On October 1, 1942, a Bell XP-59A Airacomet powered by two GE I-A turbojet engines roared down a remote runway at Muroc Dry Lake in California and slowly lifted off the ground.
Bell test pilot Bob Stanley took notes of the maiden flight: “Duration of flight: 30 minutes. Throttle was applied promptly and acceleration during takeoff appeared quite satisfactory. The first flight reached an altitude of approximately 25 feet.”
In total, Stanley made four secret flights that day with the aircraft’s landing gear down the entire time. He rarely exceeded 100 feet. It was a landmark day—though unknown to the general public for almost two years.
From modest beginnings in the California desert, the United States had entered The Jet Age. The U.S. technology race to catch up with wartime European jet propulsion aviation advances was underway and GE was poised to become a global jet engine powerhouse.
Looking back, it’s sobering to think how far the U.S. was behind. In October 1939, Germany’s top-secret Heinkel He 178 experimental aircraft, with Hans von Ohain’s engine, became the first plane to fly with turbojet power. Less than a year later, in August 1940, inventor Secondo Campini’s piston-based “turbojet” powered a Campini Caproni aircraft in Italy. Then in May 1941, a turbojet in Great Britain designed by Frank Whittle—recipient of the world’s first jet engine patent—powered the experimental Gloster E.28/39 aircraft.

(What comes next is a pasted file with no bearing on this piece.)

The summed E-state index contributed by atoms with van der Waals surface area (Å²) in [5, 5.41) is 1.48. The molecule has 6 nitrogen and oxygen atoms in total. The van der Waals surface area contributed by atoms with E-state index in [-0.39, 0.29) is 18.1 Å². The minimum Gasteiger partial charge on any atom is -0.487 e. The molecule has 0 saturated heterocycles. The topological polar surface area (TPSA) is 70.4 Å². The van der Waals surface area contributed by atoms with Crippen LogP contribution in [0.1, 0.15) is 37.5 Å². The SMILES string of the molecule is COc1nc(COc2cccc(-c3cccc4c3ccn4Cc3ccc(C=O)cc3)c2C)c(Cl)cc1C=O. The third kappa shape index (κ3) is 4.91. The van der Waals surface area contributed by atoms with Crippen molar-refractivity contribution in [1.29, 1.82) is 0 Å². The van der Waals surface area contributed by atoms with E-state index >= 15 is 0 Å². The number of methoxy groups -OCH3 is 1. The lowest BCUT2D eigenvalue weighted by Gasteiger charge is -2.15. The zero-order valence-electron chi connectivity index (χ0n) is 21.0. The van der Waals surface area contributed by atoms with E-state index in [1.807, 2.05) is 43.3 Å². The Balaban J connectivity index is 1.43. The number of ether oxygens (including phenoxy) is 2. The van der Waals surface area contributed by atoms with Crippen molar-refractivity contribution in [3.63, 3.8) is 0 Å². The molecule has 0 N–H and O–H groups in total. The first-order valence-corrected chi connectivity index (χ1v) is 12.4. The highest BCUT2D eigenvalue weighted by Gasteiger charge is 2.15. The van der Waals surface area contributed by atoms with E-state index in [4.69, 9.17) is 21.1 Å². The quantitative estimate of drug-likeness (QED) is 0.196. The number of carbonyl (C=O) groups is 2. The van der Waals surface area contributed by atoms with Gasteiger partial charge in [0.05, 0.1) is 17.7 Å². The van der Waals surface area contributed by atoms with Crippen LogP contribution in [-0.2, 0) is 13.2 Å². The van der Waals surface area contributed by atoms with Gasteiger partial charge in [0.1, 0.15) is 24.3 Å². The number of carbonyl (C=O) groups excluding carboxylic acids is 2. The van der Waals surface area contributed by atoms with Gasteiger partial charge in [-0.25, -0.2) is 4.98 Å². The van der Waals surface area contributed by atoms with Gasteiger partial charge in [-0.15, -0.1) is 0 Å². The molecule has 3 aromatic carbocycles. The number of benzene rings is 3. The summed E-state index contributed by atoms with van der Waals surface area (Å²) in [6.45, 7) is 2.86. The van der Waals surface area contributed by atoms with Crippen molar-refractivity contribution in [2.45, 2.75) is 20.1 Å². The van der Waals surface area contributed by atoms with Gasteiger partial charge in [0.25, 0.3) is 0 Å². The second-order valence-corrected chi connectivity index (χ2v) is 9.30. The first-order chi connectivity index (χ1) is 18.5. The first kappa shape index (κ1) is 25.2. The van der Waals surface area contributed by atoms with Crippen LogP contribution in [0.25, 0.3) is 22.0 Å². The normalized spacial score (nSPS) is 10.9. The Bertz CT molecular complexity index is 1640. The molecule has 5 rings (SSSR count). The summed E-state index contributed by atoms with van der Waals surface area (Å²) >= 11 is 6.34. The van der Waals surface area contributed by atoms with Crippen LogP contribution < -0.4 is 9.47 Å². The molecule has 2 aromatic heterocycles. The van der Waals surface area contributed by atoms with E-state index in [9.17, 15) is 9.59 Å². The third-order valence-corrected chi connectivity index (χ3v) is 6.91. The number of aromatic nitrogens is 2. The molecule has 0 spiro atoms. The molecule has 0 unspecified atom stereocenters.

Only a month before that, General H.H. “Hap” Arnold, Deputy U.S. Army Chief of Staff for The Air, personally reviewed England’s jet propulsion advances, including the Gloster aircraft and its Whittle turbojet. Once back home, he initiated a U.S. jet propulsion program and soon engaged General Electric to produce America’s first turbojet using Whittle’s design.